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Monday
Apr092018

Major airline association rolls out new certification program for handling live animals

iStock/Thinkstock(NEW YORK) -- The International Air Transport Association (IATA), a leading trade group that represents 280 airlines worldwide, recently announced a new certification program designed to ensure the well-being of animals traveling by air.

The voluntary certification program called the Center of Excellence for Independent Validators (CEIV) for Live Animals Logistics builds on IATA’s current set of animal transportation rules -- widely regarded as the industry standard -- with input from air transport and animal experts to improve service quality throughout the supply chain.

“As an industry, we have a duty of care to ensure that standards and best practices are in place around the world to protect the welfare of these animals,” said Nick Careen, IATA’s senior vice president of the airport, passenger, cargo, and security. “For those shipping live animals, the CEIV Live Animals program will provide a reliable quality benchmark.”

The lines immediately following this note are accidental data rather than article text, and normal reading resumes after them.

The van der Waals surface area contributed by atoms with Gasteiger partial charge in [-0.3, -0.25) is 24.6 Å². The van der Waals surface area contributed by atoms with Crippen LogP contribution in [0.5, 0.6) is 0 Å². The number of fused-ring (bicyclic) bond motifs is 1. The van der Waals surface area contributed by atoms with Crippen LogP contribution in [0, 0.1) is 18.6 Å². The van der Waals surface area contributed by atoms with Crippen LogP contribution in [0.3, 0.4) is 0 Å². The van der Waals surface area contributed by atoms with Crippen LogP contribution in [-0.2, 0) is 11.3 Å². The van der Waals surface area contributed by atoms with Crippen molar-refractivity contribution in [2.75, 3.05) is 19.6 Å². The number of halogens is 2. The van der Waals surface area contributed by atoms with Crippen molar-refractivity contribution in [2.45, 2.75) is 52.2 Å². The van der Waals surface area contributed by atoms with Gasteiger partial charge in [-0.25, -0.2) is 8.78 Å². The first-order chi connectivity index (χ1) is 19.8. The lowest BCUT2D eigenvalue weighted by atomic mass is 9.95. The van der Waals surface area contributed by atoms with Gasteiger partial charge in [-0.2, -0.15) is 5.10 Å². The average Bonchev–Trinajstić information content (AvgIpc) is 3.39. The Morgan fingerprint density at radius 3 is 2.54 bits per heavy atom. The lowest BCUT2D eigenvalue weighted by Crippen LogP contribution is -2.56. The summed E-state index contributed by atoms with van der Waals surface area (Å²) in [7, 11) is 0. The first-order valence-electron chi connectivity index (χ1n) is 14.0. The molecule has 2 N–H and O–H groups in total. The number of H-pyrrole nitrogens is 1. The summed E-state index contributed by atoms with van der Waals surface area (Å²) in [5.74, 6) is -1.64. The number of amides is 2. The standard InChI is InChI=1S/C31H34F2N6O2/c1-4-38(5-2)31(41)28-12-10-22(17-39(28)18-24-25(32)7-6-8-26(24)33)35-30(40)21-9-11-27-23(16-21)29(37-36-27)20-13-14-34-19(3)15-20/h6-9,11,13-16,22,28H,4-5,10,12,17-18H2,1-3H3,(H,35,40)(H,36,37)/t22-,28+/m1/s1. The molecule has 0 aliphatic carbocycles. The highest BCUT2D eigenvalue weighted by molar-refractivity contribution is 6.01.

The certification program, which was announced April 5, involves training personnel to account for the physical and emotional health of animals across a variety of species.

CEIV certification is intended for airlines, airports, ground handling, freight, and animal shipping companies, according to IATA. Companies who obtain the certification will be listed in a registry on IATA’s website.

IATA’s new certification comes after a series of recent headlines involving United Airlines' mishandling of live animals, including the death of a dog after stowing the animal in an overhead bin and loading other dogs onto the wrong flights.

The certification program was developed over the course of at least a year and was not a direct response to the United incidents, IATA spokesperson Perry Flint said. He added that the program was inspired by the success of CEIV Pharma, another IATA certification program for transporting environment-sensitive pharmaceuticals.

United, for its part, told ABC News Monday it will “consider any reasonable recommendation that improves the overall safety and comfort of all animals that we fly.”

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